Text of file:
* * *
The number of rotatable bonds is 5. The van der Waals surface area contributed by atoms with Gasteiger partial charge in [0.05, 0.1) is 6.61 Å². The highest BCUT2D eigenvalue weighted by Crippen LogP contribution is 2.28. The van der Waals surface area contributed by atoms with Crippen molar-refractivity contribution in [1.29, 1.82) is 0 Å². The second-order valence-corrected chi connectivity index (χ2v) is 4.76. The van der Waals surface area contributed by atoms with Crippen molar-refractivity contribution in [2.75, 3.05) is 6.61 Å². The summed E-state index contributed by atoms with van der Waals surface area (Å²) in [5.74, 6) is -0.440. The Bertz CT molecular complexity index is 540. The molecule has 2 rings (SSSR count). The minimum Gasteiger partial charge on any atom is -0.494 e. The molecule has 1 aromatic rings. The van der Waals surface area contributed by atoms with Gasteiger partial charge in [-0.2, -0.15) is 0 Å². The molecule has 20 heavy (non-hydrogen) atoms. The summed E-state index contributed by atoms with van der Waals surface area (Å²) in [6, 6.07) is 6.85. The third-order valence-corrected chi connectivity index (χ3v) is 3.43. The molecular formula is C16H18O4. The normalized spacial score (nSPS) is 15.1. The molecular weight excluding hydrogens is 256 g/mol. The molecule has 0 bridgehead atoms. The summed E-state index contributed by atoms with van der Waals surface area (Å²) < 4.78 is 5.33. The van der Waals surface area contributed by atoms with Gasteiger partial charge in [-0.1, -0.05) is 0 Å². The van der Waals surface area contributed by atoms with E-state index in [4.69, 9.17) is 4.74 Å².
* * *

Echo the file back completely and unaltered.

The number of rotatable bonds is 5. The van der Waals surface area contributed by atoms with Gasteiger partial charge in [0.05, 0.1) is 6.61 Å². The highest BCUT2D eigenvalue weighted by Crippen LogP contribution is 2.28. The van der Waals surface area contributed by atoms with Crippen molar-refractivity contribution in [1.29, 1.82) is 0 Å². The second-order valence-corrected chi connectivity index (χ2v) is 4.76. The van der Waals surface area contributed by atoms with Crippen molar-refractivity contribution in [2.75, 3.05) is 6.61 Å². The summed E-state index contributed by atoms with van der Waals surface area (Å²) in [5.74, 6) is -0.440. The Bertz CT molecular complexity index is 540. The molecule has 2 rings (SSSR count). The minimum Gasteiger partial charge on any atom is -0.494 e. The molecule has 1 aromatic rings. The van der Waals surface area contributed by atoms with Gasteiger partial charge in [-0.2, -0.15) is 0 Å². The molecule has 20 heavy (non-hydrogen) atoms. The summed E-state index contributed by atoms with van der Waals surface area (Å²) in [6, 6.07) is 6.85. The third-order valence-corrected chi connectivity index (χ3v) is 3.43. The molecular formula is C16H18O4. The normalized spacial score (nSPS) is 15.1. The molecular weight excluding hydrogens is 256 g/mol. The molecule has 0 bridgehead atoms. The summed E-state index contributed by atoms with van der Waals surface area (Å²) < 4.78 is 5.33. The van der Waals surface area contributed by atoms with Gasteiger partial charge in [-0.1, -0.05) is 0 Å². The van der Waals surface area contributed by atoms with E-state index in [4.69, 9.17) is 4.74 Å².